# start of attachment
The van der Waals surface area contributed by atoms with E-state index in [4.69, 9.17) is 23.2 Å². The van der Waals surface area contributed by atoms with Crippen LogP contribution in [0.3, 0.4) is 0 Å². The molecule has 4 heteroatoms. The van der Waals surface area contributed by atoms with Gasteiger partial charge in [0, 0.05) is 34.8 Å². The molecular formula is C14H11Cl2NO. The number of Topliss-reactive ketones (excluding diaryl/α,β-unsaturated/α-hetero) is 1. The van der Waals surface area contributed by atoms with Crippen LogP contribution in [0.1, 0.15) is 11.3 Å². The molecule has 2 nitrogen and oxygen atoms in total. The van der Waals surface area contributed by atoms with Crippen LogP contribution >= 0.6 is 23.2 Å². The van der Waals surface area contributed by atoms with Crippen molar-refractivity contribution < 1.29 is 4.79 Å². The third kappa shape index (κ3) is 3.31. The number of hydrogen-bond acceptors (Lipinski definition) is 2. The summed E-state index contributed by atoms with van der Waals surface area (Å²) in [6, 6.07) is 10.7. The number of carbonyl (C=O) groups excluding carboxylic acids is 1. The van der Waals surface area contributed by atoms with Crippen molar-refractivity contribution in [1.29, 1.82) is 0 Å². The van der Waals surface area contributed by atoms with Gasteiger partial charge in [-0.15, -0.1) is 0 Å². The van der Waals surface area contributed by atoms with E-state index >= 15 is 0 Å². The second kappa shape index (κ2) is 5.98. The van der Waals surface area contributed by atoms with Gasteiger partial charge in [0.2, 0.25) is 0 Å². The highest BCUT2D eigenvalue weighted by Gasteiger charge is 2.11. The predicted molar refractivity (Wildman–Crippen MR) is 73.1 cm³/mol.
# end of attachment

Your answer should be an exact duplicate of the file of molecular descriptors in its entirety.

The van der Waals surface area contributed by atoms with E-state index in [4.69, 9.17) is 23.2 Å². The van der Waals surface area contributed by atoms with Crippen LogP contribution in [0.3, 0.4) is 0 Å². The molecule has 4 heteroatoms. The van der Waals surface area contributed by atoms with Gasteiger partial charge in [0, 0.05) is 34.8 Å². The molecular formula is C14H11Cl2NO. The number of Topliss-reactive ketones (excluding diaryl/α,β-unsaturated/α-hetero) is 1. The van der Waals surface area contributed by atoms with Crippen LogP contribution in [0.1, 0.15) is 11.3 Å². The molecule has 2 nitrogen and oxygen atoms in total. The van der Waals surface area contributed by atoms with Crippen LogP contribution >= 0.6 is 23.2 Å². The van der Waals surface area contributed by atoms with Crippen molar-refractivity contribution < 1.29 is 4.79 Å². The third kappa shape index (κ3) is 3.31. The number of hydrogen-bond acceptors (Lipinski definition) is 2. The summed E-state index contributed by atoms with van der Waals surface area (Å²) in [6, 6.07) is 10.7. The number of carbonyl (C=O) groups excluding carboxylic acids is 1. The van der Waals surface area contributed by atoms with Crippen molar-refractivity contribution in [1.29, 1.82) is 0 Å². The van der Waals surface area contributed by atoms with Gasteiger partial charge in [-0.15, -0.1) is 0 Å². The van der Waals surface area contributed by atoms with E-state index >= 15 is 0 Å². The second kappa shape index (κ2) is 5.98. The van der Waals surface area contributed by atoms with Gasteiger partial charge in [0.2, 0.25) is 0 Å². The highest BCUT2D eigenvalue weighted by Gasteiger charge is 2.11. The predicted molar refractivity (Wildman–Crippen MR) is 73.1 cm³/mol.